Life & Lifestyle

Social Media and Seniors

It isn’t all sink or swim

Many seniors in my circle hesitate to plunge into the social media waters. Like hikers discovering a new swimming hole, many wander around the edge, wondering how far they can venture into the water before they drop off into something deeper than they can handle. A few swim out a few yards and expand their comfort zone; of course, one or two bold ones dive in and swim across the width of the pond.

Just like these adventurers, your exploration of social media should be at your own pace. Developing a knowledge of what to expect and sharing the experience of others will equip you for an enjoyable venture.

Popular social media platforms
Popular social media platforms

Tips to Help Seniors Navigate the 7 Top Social Media Platforms

1. Facebook

People 50+ make up over a third of this platform’s two billion monthly users, and it is probably the most popular platform among seniors. Its interface is easy to use and a great way to connect with friends and families. Posting pictures, writing updates, and sharing memories and ideas help build a community willing to share and grow. In addition to generating your own gathering place, you can discover hundreds of clubs and organizations that use Facebook to share common interests like gardening, travel, and hobbies. Many also offer forums and often livestream speakers and learning sessions.

2. LinkedIn

Many of my friends still work. A few retired and went into other professions. Some discovered a passion for extending their skills to nonprofits needing those with knowledge and a willingness to share. LinkedIn provides an excellent platform for seniors who are:

  • Transitioning careers
  • Seeking new job opportunities
  • Looking to expand their professional network

LinkedIn emphasizes business connections and professional growth and is the perfect place to showcase skills and experience. You can find kindred spirits in your profession, industry trends, discussions, and learning programs.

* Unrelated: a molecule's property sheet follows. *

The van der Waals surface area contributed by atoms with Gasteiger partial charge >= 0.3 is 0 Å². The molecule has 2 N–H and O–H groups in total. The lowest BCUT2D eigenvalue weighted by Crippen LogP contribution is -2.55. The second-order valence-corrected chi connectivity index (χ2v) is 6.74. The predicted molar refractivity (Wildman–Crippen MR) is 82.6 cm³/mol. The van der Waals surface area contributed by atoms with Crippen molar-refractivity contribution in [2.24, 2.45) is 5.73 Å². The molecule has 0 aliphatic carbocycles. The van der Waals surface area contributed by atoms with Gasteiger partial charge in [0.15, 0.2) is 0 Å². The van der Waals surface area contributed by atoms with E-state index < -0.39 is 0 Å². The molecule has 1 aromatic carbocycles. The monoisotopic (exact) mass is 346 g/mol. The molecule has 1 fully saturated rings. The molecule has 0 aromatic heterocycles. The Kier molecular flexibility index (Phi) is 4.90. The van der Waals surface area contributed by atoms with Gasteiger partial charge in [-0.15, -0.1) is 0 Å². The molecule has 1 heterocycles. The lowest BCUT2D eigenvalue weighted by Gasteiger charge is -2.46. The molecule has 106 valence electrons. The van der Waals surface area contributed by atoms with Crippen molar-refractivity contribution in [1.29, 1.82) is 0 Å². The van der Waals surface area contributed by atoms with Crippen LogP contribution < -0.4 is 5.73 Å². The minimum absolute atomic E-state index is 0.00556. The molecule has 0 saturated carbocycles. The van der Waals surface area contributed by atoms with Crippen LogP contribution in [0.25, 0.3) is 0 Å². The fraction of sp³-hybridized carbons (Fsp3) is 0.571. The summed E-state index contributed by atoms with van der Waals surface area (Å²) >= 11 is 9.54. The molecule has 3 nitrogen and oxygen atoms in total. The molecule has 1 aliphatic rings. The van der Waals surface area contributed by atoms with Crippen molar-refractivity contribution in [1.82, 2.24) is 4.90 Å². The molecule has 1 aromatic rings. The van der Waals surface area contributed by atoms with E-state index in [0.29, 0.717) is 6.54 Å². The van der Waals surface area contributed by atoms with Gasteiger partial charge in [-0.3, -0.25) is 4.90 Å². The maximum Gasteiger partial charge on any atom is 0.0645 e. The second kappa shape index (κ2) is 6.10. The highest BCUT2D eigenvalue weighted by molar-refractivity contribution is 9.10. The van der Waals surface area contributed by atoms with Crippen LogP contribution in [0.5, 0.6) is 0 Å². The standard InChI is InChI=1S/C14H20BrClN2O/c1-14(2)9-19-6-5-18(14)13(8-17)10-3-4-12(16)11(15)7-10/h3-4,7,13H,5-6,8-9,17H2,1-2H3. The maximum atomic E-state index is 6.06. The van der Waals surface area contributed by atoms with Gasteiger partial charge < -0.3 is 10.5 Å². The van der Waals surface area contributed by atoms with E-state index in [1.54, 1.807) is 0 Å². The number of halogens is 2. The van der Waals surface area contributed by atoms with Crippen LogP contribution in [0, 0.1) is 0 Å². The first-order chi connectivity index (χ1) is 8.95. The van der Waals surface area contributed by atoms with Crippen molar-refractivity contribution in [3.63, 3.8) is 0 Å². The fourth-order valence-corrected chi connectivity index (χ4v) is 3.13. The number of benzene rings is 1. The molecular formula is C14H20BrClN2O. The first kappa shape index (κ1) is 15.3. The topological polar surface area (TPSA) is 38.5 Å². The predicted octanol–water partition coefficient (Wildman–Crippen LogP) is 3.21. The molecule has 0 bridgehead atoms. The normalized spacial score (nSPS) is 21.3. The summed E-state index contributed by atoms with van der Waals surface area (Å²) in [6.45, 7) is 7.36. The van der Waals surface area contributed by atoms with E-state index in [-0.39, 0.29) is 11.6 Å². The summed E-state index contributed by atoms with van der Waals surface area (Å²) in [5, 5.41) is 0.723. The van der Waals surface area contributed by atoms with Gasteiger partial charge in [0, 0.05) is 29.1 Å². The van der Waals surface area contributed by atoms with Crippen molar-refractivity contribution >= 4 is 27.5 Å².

3. YouTube

I probably use YouTube as much as I do Google or any search engine to find stuff. Seniors may not find a need to post their videos and create content for others to watch. Still, endless movies, TV shows, tutorials, documentaries, DYI, FYI, entertaining, and educational content exist. You can subscribe to channels you like and create playlists for free, which allows you to organize and follow your specific interests.

4. X, Formerly Twitter

Politics and sports. That is what my colleagues use X, formerly Twitter, for. They love to issue feedback and commentary on just about anything and everything that comes along in their feed. They customize their feed to stay informed on breaking news, favorite teams, entertainers, hobbies, food trends, and more. And even better, posts are short, and you can scroll through tweets faster than you can flip the channel changer on the TV remote.

 5. Pinterest

Love it! If you are into a specific subject, there is a Pinterest person out there with a board for you to view. Pinterest is a giant scrapbook or collector’s den where users create their own boards, posts, and link images of their passion. It is easy to start your own board and even easier to search for other users and groups who share your interests. It is an excellent source for DIY projects, recipes, gardening tips, craft ideas, fashion trends, pet pics, and more.

6. Instagram

Yes, younger users dominate Instagram, but it is so rich in content that the possible generation gap should not push you away. If you enjoy photography and storytelling, this is the place to spend a few minutes… which will turn into hours before you know it. It is also a platform that connects many families: kids, parents, grandparents, and great-grandparents share not only current snapshots and videos from their smartphones but also pics from scrapbooks and old photo albums.

 7. TikTok

Don’t knock it unless you try it. You may be pleasantly surprised.

Test the waters of social media. You might wade, swan dive, belly flop, dog paddle, or backstroke while in there, but it is so worth getting a little wet.


Broc Sears

Broc Sears is an assistant professor of professional practice at TCU’s Bob Schieffer College of Communication and also works with the Texas Center for Community Journalism. He has more than three decades of experience in the news, advertising and marketing industries and earned recognition from the Society for News Design, Council for the Advancement and Support of Education, APME of Texas and the Dallas Press Club. He and his wife enjoy the best days of their lives here in Dallas with their family.

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